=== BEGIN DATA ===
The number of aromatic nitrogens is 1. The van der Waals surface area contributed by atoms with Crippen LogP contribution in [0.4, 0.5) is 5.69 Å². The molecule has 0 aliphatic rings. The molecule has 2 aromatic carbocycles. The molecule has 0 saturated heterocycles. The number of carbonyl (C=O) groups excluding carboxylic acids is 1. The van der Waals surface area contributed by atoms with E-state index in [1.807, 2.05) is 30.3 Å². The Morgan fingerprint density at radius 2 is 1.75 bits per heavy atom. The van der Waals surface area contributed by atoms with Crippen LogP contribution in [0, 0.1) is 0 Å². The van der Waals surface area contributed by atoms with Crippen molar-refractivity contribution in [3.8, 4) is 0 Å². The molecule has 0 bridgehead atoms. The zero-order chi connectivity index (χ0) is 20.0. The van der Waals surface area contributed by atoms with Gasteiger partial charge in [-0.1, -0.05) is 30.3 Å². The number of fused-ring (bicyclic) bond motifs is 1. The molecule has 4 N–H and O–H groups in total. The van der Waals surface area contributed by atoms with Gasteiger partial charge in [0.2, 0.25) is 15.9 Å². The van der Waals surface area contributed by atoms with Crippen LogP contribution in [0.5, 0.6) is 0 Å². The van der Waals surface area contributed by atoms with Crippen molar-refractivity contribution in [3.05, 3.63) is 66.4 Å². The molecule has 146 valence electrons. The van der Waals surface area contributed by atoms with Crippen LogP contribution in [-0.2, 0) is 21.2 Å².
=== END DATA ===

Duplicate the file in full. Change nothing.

The number of aromatic nitrogens is 1. The van der Waals surface area contributed by atoms with Crippen LogP contribution in [0.4, 0.5) is 5.69 Å². The molecule has 0 aliphatic rings. The molecule has 2 aromatic carbocycles. The molecule has 0 saturated heterocycles. The number of carbonyl (C=O) groups excluding carboxylic acids is 1. The van der Waals surface area contributed by atoms with E-state index in [1.807, 2.05) is 30.3 Å². The Morgan fingerprint density at radius 2 is 1.75 bits per heavy atom. The van der Waals surface area contributed by atoms with Crippen LogP contribution in [0, 0.1) is 0 Å². The van der Waals surface area contributed by atoms with Crippen molar-refractivity contribution in [3.8, 4) is 0 Å². The molecule has 0 bridgehead atoms. The zero-order chi connectivity index (χ0) is 20.0. The van der Waals surface area contributed by atoms with Gasteiger partial charge in [-0.1, -0.05) is 30.3 Å². The number of fused-ring (bicyclic) bond motifs is 1. The molecule has 4 N–H and O–H groups in total. The van der Waals surface area contributed by atoms with Gasteiger partial charge in [0.2, 0.25) is 15.9 Å². The van der Waals surface area contributed by atoms with Crippen LogP contribution in [0.5, 0.6) is 0 Å². The van der Waals surface area contributed by atoms with Crippen molar-refractivity contribution in [3.05, 3.63) is 66.4 Å². The molecule has 146 valence electrons. The van der Waals surface area contributed by atoms with Crippen LogP contribution in [-0.2, 0) is 21.2 Å².